Merchandise belonging to the nationals of the Signatory Powers, and to those of States, Members of the League of Nations, which may adhere to the present Convention, shall have free access to the interior of the regions specified in Article 1. No differential treatment shall be imposed upon the said merchandise on importation or exportation, the transit remaining free from all duties, taxes or dues, other than those collected for services rendered.
Vessels flying the flag of any of the said Powers shall also have access to all the coast and to all maritime ports in the territories specified in Article 1; they shall be subject to no differential treatment.
Subject to these provisions, the States concerned reserve to themselves complete liberty of action as to the customs and. navigation regulations and tariffs to be applied in their territories.
In the territories specified in Article 1 and placed under the authority of one of the Signatory Powers, the nationals of those Powers, or of States, Members of the League of Nations, which may adhere to the present Convention shall, subject only to the limitations necessary for the maintenance of public security and order, enjoy without distinction the same treatment and the same rights as the nationals of the Power exercising authority in the territory, with regard to the protection of their persons and effects, with regard to the acquisition and transmission of their movable and real property, and with regard to the exercise of their professions.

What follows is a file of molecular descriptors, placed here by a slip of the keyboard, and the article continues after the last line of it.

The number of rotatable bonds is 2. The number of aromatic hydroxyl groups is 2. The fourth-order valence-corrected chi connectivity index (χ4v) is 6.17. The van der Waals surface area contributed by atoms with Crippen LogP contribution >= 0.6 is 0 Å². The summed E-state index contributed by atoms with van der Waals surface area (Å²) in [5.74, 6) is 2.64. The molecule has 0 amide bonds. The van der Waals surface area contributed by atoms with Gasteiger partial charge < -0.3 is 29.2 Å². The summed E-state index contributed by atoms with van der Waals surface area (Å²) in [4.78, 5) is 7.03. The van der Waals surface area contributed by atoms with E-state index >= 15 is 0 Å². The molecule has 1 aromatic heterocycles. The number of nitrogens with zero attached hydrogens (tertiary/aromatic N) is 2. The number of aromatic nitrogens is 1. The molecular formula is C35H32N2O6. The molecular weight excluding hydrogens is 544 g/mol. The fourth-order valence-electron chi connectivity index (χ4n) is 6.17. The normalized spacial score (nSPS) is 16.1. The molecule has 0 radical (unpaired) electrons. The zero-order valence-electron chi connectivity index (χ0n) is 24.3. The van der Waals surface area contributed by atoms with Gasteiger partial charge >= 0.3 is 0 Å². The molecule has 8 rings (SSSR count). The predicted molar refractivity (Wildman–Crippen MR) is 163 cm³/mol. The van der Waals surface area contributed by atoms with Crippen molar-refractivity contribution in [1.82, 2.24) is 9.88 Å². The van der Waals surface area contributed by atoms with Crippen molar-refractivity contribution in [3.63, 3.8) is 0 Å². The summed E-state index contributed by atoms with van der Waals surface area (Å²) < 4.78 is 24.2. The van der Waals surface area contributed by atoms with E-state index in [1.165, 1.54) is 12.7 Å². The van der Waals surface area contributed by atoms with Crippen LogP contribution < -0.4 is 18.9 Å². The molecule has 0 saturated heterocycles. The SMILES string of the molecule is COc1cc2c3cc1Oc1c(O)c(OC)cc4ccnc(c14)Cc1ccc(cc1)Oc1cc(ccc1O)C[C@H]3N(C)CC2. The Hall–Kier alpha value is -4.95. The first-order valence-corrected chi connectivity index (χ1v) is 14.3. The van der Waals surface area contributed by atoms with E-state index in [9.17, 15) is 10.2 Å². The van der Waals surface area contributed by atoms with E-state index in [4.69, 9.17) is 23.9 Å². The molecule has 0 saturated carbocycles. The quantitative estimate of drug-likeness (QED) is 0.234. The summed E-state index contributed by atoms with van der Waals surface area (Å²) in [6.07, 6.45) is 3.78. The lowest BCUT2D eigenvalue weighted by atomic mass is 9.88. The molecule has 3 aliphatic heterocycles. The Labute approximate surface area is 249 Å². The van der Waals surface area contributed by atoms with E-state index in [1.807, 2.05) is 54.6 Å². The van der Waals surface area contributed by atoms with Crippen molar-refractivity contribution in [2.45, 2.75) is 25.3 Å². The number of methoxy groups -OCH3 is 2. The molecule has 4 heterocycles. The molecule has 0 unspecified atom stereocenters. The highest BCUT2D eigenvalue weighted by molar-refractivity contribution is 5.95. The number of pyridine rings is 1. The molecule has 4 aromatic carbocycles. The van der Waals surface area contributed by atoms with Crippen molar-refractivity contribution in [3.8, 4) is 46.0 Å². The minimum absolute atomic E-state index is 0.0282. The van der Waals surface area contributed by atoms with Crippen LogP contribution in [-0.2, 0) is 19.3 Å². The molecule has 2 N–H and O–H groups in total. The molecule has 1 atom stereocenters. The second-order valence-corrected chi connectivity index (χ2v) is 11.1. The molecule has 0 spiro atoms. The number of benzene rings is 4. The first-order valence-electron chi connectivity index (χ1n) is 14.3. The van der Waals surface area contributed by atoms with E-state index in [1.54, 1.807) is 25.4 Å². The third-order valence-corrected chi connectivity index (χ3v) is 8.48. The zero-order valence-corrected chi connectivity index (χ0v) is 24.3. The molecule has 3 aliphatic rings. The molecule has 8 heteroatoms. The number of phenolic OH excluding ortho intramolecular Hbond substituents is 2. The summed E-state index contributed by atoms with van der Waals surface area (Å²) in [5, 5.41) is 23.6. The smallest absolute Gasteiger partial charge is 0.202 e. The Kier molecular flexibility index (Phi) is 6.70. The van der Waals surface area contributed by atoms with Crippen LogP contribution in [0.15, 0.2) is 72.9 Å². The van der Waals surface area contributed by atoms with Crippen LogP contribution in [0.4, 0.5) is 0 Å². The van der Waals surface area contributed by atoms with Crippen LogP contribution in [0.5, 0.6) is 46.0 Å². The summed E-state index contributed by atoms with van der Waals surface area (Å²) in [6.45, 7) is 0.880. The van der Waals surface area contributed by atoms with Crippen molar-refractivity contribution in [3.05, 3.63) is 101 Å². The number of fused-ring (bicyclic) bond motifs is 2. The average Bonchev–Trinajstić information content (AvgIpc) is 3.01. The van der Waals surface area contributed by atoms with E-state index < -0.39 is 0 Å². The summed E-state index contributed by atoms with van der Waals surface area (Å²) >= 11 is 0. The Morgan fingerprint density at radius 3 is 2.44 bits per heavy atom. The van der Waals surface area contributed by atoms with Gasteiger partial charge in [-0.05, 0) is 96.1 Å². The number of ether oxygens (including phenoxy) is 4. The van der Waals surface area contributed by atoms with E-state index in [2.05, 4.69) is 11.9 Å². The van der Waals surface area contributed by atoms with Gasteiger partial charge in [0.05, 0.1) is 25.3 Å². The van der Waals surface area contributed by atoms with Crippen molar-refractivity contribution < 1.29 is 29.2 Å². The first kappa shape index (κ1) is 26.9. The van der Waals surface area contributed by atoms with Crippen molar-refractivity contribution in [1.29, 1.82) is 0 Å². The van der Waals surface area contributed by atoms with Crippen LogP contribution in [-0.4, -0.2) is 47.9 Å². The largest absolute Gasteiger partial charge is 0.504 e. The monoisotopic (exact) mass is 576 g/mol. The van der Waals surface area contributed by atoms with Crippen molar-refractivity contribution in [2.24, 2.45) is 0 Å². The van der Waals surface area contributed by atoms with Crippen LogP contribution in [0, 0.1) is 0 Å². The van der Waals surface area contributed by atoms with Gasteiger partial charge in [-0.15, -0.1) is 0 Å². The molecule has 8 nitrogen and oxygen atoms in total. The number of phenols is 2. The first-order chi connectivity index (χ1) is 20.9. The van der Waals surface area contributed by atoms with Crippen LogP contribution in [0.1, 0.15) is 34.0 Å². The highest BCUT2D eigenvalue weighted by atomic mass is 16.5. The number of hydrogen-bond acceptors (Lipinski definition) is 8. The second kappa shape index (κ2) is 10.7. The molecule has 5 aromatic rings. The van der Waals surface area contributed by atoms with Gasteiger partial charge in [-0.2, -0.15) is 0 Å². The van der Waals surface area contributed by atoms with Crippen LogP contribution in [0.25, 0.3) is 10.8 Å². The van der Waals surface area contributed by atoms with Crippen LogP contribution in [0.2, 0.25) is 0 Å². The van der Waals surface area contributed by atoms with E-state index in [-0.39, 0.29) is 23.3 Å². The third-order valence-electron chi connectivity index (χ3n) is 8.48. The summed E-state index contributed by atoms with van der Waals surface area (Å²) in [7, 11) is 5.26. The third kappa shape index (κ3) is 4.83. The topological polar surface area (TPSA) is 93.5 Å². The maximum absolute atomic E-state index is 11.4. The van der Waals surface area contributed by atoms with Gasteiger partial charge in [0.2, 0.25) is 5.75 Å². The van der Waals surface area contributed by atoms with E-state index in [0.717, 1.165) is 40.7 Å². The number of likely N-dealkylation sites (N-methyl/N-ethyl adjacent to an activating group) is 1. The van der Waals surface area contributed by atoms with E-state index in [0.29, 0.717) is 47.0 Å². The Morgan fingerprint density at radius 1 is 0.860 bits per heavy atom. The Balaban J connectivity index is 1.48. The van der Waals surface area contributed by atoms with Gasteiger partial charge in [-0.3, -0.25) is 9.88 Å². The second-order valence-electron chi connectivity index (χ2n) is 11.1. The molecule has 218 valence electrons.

Each State reserves the right to dispose freely of its property and to grant concessions for the development of the natural resources of the territory, but no regulations on these matters shall admit of any differential treatment between the nationals of the Signatory Powers and of Stages, Members of the League of Nations, which may adhere to the present Convention.
Subject to the provisions of the present chapter, the navigation of the Niger, of its branches and outlets, and of all the rivers, and of their branches and outlets, within the territories specified in Article 1, as well as of the lakes situated within those territories, shall be entirely free for merchant vessels and for the transport of goods and passengers.
Craft of every kind belonging to the nationals of the Signatory Powers and of States, Members of the League of Nations, which may adhere to the present Convention shall be treated in all respects on a footing of perfect equality.
The navigation shall not be subject to any restriction or dues based on the mere fact of navigation.
It shall not be exposed to any obligation in regard to landing, station, or depot, or for breaking bulk or for compulsory entry into port.
No maritime or river toll, based on the mere fact of navigation, shall be levied on vessels, nor shall any transit duty be levied on goods on board. Only such taxes or duties shall be collected as may be an equivalent for services rendered to navigation itself. The tariff of these taxes or duties shall not admit of any differential treatment.
The affluents of the rivers and lakes specified in Article 5 shall in all respects be subject to the same rules as the rivers or lakes of which they are tributaries.